Hot Pinks

We’re getting hot. Summer swelter bears down on us. Gone are those sweetly cooling mists and marine-effect clouds and those lovely air-washing rains. I mean really hot, gasping, throat-drying hot — and just about the same time as our local growers are filling our markets with eye-popping piles of fresh produce.

Happily, we’ve got the right wines, pretty pinks that can perk up produce and cool out the BBQ. And suddenly pinks are popular. Sundance proprietor Gavin McComas expressed amazement at the increasing sales of rosés and at “how much tastes have changed.”

For years, rosés have languished in the shadows, lost to the unsavory reputation (and jumbo sales) of so-called “blush” wines, especially mass-produced, sickly sweet white zinfandels.

Let’s get clear about this: There’s nothing wrong with liking sweet “white zins,” as they’re called in the trade. In wine, as in other matters of “taste,” personal preference comes first. Too, those “white zins” made fortunes for some California wineries.

For just one notable example, Beringer white zin probably provided that producer with the capital underpinnings (profits) that made it possible for them to develop the program that led to some of the world’s best (Napa Valley) cabernet sauvignons. The wine is sweet, sure, but it takes chilling very well and it’s cheap ($6) and hugely popular, despite the scorn of wine sophisticates.

But wine sophisticates much prefer drier rosés, particularly those produced in the Provence region of France, where rosés have long been taken very seriously, and some of which now command prices in three figures. 

The rosés bearing the labels of Chateau D’Esclans, for example their Garrus 2010 ($97.50, on special), tend to be very pale yet complex in flavors, at least as complex as rosés can get, with distinctive orange-rind notes accented by ginger and spice. Save some bux, try Domaine de la Fouquette 2013 Cuvée Rosée D’Aurore ($15), superbly clean, with zippy acidity, bright berry palate.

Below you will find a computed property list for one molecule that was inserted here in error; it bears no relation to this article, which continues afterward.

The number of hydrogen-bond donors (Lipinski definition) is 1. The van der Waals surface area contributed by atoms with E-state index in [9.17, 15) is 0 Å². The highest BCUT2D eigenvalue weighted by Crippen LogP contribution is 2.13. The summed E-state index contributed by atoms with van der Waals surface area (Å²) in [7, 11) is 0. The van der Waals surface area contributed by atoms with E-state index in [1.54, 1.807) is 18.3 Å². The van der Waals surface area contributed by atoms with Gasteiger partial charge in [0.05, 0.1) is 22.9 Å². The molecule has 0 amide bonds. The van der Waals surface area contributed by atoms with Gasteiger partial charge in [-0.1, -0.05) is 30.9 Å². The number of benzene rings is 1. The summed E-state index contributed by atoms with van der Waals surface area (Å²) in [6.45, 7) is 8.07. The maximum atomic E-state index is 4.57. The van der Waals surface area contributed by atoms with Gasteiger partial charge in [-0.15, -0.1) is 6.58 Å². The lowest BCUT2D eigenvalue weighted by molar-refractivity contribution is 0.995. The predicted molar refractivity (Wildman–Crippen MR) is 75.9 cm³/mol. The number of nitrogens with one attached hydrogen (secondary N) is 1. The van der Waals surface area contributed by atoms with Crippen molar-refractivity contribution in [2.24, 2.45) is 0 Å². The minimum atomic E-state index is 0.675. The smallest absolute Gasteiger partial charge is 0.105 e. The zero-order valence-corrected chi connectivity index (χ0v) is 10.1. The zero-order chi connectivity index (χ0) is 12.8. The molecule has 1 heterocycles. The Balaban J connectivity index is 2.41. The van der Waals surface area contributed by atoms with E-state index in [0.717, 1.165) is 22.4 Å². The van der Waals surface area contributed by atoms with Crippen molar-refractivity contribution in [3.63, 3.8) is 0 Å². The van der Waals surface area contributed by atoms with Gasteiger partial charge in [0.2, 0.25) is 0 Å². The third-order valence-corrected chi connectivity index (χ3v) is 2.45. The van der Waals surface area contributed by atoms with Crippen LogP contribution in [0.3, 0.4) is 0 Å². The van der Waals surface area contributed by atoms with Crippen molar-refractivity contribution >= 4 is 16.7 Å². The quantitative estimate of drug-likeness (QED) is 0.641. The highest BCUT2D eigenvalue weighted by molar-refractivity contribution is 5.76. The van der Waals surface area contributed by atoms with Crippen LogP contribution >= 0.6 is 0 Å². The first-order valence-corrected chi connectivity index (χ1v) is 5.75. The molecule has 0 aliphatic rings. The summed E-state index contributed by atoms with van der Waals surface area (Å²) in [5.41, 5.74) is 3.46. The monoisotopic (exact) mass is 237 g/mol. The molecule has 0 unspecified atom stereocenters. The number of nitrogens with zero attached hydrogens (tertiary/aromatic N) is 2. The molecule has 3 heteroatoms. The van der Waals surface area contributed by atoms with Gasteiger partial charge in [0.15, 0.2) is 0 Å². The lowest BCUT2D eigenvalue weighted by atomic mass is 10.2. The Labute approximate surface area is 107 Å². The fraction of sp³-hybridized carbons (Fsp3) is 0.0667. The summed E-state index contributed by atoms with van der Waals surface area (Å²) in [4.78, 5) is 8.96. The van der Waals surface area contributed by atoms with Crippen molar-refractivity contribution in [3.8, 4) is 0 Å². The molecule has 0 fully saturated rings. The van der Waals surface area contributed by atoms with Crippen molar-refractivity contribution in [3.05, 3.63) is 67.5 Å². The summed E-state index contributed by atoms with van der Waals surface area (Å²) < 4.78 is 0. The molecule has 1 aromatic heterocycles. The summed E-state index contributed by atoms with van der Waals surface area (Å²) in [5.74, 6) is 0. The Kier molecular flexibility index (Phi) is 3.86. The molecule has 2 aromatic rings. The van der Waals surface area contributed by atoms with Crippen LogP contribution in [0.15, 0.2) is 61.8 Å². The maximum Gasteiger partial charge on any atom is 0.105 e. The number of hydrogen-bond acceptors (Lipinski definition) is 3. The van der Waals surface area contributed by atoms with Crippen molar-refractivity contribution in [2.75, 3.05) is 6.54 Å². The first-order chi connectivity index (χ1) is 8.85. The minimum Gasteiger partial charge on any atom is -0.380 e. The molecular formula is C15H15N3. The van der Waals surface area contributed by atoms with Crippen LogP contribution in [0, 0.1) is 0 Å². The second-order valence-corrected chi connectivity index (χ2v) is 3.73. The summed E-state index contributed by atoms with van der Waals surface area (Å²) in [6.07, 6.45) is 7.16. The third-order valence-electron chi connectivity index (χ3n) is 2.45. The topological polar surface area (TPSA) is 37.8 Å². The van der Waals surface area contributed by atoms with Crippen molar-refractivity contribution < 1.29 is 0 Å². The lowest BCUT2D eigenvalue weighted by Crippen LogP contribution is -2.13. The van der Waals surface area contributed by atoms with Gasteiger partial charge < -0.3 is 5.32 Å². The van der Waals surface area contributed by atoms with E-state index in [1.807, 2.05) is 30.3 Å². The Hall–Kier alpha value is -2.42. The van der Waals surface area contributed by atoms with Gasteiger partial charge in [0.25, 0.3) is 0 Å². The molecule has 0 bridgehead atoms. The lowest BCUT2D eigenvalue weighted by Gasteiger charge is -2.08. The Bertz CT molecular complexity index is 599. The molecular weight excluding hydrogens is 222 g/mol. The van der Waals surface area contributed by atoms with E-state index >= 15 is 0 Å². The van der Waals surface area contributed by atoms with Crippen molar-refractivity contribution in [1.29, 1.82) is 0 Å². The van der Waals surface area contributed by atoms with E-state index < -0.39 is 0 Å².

Check labels: Importer Kermit Lynch’s name on a bottle almost guarantees high quality. Eric Chevalier Pinot Noir Rosé 2012 Val de Loire ($16) delivers silky balance, essence of cherries.

Rosés emerge from nearly every wine region: Italy, Spain, France (of course), all across the U.S. People who love wine drink rosés in the summer because they’re so versatile, so flavorful, so adaptable to summer foods. And they come in various shades and forms, from bubblies to still wines, from pale to deeply colored, almost light-bodied reds. Some of our favorites:

Capitello Brut Rosé, Olivia’s Cuvée ($42) is simply superb, all pinot noir grapes, bursting with flavor, self-described as “scrumptious.”

J. Albin Brut Rosé ($30) is also lovely, a bubbly for summer sipping.

There are so many excellent rosés on wine-shop shelves now — Sundance Wine Cellars, our state’s largest wine store, stocks 100-plus — that producers must fuss about packaging. One of the most intriguing labels comes from Washington (Benton City) but looks as complex as any label from France: The House of Independent Producers 2013 Sagemoor Vineyard Rosé of Syrah ($16) is delicious, pinkish but generous in flavors — cherries and cranberries, some citrus — with a sprinkle of  pepper. 

 Locally, look for rosés from Territorial, J. Scott, King Estate’s Acrobat, many others. Sarver 2012 Pinot Noir Rosé ($21) is deep pink, worth every penny for its red-berry flavors and velvety texture. 

Bring on the heat. Bring the luscious produce. We have rosés and corkscrews. We are not afraid.

Best wishes for your August: May your summer eves come up rosés.